Understanding real estate terms like home appraisal and home inspection can get a little confusing at times. They are very different in their approach and what they are used for in real estate. We hope that if you need a Rexburg home appraisal in the future, this information will help you understand what it is.
What Is A Home Appraisal
Unlike a home inspection, which is usually ordered by a home buyer to protect against costly maintenance and defect mediation, a home appraisal is ordered by lenders. When a bank considers giving you a loan, they want to know the value of the property you are going to buy with their money. It is only natural that the bank would want to make sure that you aren't paying someone $200,000 for a property that only has a value of $100,000. Why? Because the loan is secured with the property as collateral, meaning if at some point you default on the loan, the bank can sell the property to recoup their money. The house is held as collateral against the loan.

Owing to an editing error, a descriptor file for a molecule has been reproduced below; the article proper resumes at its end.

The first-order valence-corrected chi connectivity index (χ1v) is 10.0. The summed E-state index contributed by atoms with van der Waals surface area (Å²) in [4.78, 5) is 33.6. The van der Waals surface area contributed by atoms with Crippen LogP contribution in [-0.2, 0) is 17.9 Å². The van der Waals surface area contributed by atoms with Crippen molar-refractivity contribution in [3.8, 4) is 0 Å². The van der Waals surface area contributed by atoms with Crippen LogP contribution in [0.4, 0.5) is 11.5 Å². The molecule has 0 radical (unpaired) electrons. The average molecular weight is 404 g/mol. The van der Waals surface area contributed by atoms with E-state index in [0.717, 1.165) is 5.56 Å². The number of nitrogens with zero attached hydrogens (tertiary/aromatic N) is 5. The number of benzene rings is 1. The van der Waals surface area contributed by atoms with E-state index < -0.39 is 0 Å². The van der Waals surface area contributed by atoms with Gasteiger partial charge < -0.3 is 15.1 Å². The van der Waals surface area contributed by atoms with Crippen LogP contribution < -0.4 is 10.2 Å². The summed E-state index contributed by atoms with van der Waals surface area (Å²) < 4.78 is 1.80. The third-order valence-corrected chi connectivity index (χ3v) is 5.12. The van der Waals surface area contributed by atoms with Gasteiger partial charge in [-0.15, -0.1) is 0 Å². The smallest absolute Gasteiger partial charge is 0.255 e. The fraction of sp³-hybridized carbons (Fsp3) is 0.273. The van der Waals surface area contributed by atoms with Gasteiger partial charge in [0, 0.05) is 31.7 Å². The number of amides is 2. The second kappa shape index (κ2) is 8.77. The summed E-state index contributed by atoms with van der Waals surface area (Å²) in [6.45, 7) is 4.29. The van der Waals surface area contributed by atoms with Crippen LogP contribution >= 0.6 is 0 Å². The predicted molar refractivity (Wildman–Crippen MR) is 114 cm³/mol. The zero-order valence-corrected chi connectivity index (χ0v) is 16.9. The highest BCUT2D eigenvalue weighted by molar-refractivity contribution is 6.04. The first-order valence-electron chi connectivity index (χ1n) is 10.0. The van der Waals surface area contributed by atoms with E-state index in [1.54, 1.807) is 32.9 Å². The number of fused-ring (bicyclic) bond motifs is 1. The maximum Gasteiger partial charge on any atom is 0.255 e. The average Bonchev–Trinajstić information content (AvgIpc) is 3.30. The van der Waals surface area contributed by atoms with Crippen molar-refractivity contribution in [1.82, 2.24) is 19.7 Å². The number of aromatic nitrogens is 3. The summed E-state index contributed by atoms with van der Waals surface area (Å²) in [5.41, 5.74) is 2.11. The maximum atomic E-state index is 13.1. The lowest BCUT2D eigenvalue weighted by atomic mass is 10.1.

What Is An Appraiser
Lenders need a way of coming up with a value for a property so they can determine how much money they will loan. Since most of the decision makers for lending are usually far from the properties they are lending money for, they need local people who are trained in real estate appraisal to go out and create an appraisal for them. In most cases today, lenders will contact an appraisal management company who will then send out an independent appraiser. Lenders used to contact the appraisers directly, but due to new laws, lenders are prohibited to contact appraisers directly in most cases. This is a much contested process, but for the time being, anybody that want to work with Fannie Mae or Freddie Mac lenders must play by the rules.
After the Appraisal
You can sit back and relax on this one. This is all in the hands of the lender you choose for your loan. They will order the appraisal, evaluate your financial strength, and then determine how much they are willing to loan you to purchase the property. If the appraisal comes in at or near the offer price of the house, most likely your deal is going to go through and you will be a happy home owner. On the other hand, sometimes the appraisal comes in lower than the offered price. In this case, the seller either needs to lower the price or you will need to come up with a larger down payment to make up the difference.